Why the CBC has outlived its usefulness

Colby Cosh on the futility of the Mother Corp.

Outgrowing the mother corp.

Nathan Denette/CP

The CBC, like many creatures of government, has now lived long enough to outrun several generations of justifications for its existence. It was essentially created in the first place, in 1932, for aesthetic reasons. Radio broadcasting in 1920s Canada was a free-for-all of telephone companies, sharp-dealing businessmen and religious sermonizers. What we would now call “advertorial” programming from American patent-medicine vendors spilled over the border, thanks to the super-powered transmitters they were able to afford by selling goat-gland surgeries. NBC loomed over all and was starting to invade the Canadian market. I would call it “indescribable” but it was actually kind of a grainy preview of today’s media universe.

The CBC was created, as both monopolistic broadcaster and regulator, because what preceded it was all so untidy, unhealthy, unpredictable . . . unpalatable. And politically threatening to the establishment, as the radio-driven rise of Social Credit in Alberta would soon prove.

No one thinks we would be better off now with total state control of broadcasting; Canadians manage to survive exposure to religious cranks, phony health advice, and even NBC. So when the CBC’s regulatory function was taken away in the ’50s, the broadcasting part of the corporation became an oasis of noncommercial values. You were no longer to be forced to watch or listen, but CBC was still there to amuse kids without sneaking in some hidden sales pitch for cereal. It was there for remote communities in need of news and economic information; there to cultivate the artistic pastimes of the elite in a pan-Canadian accent.

In 2013, it hardly needs saying that the CBC has abandoned or grown incompetent at some of these functions, and that there is not much point to the others in a world of infinite bandwidth. (Let’s be honest: It’s not even all that left-wing anymore!) The frozen North is on a near-enough-equal footing with downtown Toronto when it comes to digital access, and children are no longer plunked down thoughtlessly in front of a cathode-ray tube for hours at a stretch. In this environment, the CBC is not proving to be much good at specifying exactly why it is needed.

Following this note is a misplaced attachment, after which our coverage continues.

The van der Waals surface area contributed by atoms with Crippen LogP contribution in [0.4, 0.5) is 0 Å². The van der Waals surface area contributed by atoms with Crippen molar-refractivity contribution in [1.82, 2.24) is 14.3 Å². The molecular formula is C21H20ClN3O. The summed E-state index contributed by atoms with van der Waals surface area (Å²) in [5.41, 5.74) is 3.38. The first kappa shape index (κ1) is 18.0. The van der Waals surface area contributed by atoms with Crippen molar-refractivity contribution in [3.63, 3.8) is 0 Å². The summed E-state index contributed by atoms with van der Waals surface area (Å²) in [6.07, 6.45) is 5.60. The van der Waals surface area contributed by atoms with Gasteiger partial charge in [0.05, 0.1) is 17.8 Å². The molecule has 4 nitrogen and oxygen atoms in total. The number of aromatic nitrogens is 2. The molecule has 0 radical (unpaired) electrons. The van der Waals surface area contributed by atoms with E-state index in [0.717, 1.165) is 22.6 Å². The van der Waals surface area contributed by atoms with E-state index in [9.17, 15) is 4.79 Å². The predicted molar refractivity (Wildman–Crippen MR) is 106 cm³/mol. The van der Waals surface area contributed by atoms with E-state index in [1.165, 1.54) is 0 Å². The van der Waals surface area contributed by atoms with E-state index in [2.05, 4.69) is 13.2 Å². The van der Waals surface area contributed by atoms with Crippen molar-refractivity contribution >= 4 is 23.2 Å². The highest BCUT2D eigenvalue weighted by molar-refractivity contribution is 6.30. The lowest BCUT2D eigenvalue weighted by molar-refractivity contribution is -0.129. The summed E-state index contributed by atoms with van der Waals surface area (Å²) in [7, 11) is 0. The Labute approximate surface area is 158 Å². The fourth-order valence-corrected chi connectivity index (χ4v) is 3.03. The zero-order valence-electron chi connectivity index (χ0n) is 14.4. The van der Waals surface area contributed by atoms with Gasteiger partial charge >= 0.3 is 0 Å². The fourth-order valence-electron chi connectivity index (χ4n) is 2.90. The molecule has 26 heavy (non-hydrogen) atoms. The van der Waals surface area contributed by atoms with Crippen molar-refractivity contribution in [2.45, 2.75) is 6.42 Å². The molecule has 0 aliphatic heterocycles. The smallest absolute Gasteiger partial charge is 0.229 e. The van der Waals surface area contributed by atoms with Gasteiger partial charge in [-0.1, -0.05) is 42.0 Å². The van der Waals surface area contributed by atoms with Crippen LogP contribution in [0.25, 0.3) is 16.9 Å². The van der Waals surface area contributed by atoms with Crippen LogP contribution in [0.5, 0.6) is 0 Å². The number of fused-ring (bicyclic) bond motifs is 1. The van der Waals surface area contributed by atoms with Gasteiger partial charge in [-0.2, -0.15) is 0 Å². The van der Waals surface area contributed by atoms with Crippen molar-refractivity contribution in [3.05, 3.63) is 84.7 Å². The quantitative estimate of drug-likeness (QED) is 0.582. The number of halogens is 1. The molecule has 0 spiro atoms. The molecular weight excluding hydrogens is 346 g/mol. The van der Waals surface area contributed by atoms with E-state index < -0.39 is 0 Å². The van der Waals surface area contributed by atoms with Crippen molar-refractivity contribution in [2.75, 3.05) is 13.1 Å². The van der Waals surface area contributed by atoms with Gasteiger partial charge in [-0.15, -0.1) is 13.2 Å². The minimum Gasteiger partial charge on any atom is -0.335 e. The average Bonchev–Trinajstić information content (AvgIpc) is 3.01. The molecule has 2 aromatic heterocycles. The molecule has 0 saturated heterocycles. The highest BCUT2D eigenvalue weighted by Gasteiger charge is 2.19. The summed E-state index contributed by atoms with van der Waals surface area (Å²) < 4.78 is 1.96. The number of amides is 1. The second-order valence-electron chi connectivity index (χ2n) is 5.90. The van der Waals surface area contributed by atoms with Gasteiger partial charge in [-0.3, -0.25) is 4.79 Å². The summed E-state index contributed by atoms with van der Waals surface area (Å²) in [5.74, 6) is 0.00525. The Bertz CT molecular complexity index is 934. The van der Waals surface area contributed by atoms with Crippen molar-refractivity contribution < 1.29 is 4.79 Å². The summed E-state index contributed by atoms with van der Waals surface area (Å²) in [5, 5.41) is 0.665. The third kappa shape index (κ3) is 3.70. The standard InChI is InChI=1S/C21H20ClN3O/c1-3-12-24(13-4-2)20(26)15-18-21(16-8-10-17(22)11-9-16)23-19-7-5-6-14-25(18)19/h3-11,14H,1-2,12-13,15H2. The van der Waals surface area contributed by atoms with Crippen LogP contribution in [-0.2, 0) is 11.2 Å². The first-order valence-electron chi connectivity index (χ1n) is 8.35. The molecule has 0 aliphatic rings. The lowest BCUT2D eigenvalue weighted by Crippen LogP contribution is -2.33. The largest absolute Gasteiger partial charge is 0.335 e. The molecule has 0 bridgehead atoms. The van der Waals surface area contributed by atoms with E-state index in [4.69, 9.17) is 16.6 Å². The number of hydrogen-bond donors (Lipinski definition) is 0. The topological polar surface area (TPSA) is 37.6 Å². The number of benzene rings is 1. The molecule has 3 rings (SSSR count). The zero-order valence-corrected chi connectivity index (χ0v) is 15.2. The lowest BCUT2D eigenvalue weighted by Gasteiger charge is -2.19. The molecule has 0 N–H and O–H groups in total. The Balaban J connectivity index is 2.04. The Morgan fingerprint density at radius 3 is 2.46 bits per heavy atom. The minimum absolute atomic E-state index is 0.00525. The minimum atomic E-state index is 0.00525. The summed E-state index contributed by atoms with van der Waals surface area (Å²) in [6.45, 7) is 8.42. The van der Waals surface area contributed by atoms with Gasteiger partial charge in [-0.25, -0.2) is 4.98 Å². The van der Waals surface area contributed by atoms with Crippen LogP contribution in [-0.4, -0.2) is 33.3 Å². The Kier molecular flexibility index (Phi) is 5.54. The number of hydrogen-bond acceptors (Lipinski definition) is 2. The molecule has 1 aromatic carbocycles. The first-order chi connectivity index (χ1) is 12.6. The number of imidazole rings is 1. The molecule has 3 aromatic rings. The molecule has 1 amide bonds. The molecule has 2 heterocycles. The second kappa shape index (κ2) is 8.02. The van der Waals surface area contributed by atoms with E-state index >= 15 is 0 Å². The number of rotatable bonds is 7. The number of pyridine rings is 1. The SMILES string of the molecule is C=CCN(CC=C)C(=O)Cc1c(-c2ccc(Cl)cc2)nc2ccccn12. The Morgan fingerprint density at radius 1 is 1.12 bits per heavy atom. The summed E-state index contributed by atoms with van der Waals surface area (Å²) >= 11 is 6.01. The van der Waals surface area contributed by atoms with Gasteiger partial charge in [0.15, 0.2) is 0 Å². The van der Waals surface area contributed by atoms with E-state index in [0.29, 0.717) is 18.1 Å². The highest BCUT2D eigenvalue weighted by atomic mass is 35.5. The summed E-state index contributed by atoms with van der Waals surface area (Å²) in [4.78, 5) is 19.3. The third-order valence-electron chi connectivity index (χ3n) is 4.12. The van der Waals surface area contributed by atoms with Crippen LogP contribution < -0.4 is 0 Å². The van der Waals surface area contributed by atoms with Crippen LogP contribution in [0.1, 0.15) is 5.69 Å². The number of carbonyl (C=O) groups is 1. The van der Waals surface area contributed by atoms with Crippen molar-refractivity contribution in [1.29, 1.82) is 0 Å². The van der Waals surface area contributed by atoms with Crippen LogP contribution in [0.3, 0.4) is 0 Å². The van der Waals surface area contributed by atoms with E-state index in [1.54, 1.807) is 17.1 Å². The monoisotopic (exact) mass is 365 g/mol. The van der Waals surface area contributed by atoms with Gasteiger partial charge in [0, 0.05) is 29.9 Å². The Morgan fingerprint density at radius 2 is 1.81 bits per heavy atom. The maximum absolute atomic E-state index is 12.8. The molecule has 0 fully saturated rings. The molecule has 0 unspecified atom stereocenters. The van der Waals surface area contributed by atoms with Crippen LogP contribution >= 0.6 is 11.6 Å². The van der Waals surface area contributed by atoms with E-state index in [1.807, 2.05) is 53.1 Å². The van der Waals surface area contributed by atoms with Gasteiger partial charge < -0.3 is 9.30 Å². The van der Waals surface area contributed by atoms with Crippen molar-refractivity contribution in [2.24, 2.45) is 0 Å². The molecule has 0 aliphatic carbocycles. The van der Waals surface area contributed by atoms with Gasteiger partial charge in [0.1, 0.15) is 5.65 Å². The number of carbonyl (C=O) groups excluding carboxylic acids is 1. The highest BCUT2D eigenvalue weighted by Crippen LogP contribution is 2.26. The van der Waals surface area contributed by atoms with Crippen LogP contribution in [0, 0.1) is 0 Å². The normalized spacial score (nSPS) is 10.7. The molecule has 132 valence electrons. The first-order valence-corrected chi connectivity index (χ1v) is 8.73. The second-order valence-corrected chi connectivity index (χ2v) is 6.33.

That helps to explain the brief furor last week over the corporation’s decision to drop a handful of ads purchased on the English-language TV network for Postmedia’s newly paywalled digital properties. A CBC employee raised a stink about “advertising for assets that we compete with”—“we” in this case referring to the CBC’s website. The brass agreed that the CBC is now officially a “competitor” with newspapers, at least insofar as they have websites.

The gesture looks for all the world like a gratuitous, specific cheap shot at Postmedia, whose various owners in recent times have all shared a passionate devotion to trashing the corp. As Postmedia and other newspaper empires pull paywalls down over their digital incarnations, CBC minions on Twitter have been caught crowing about their “no paywall” status, purchased by the taxpayer at the sensational bargain price of $1.2 billion a year.

It may be hard for readers to feel bad for the cartelizing Paywall Gang, but it is surely a tactical error for the CBC to call attention to its incredibly expensive “free” nature. The Broadcasting Act says the Corporation shall operate “radio and television” services; it doesn’t say anything about a website, much less a website that functions as a telegraphic gazette. Of course, times change and new media paradigms develop and blah blah blah, but the distinction here is crucial: The original pretext for the creation of the CBC was the limited, theoretically public nature of broadcast spectrum. To the degree that the CBC is now just one digital content provider among many, with a hypothesized mandate that puts it in a position to compete with newspapers, it can rightly be privatized, or destroyed, or handed over to its own employees, in order to unburden the public treasury.

Polls always demonstrate high levels of purported political support for the CBC. The public subsidy to the CBC is a forced transfer of wealth from people who don’t like it to people who do, and the “dos,” unsurprisingly, like the set-up just fine. In the U.S., donor-funded, non-profit “public” radio is equally adored by fans; the only difference is that they’re asked to chip in for their preferred electronic smarm or go without. No social or economic arguments against privatization of the CBC are possible. It’s nothing but a zombie, slowly sucking up a dwindling fund of goodwill and nostalgia. Mr. Dressup is dead, folks.

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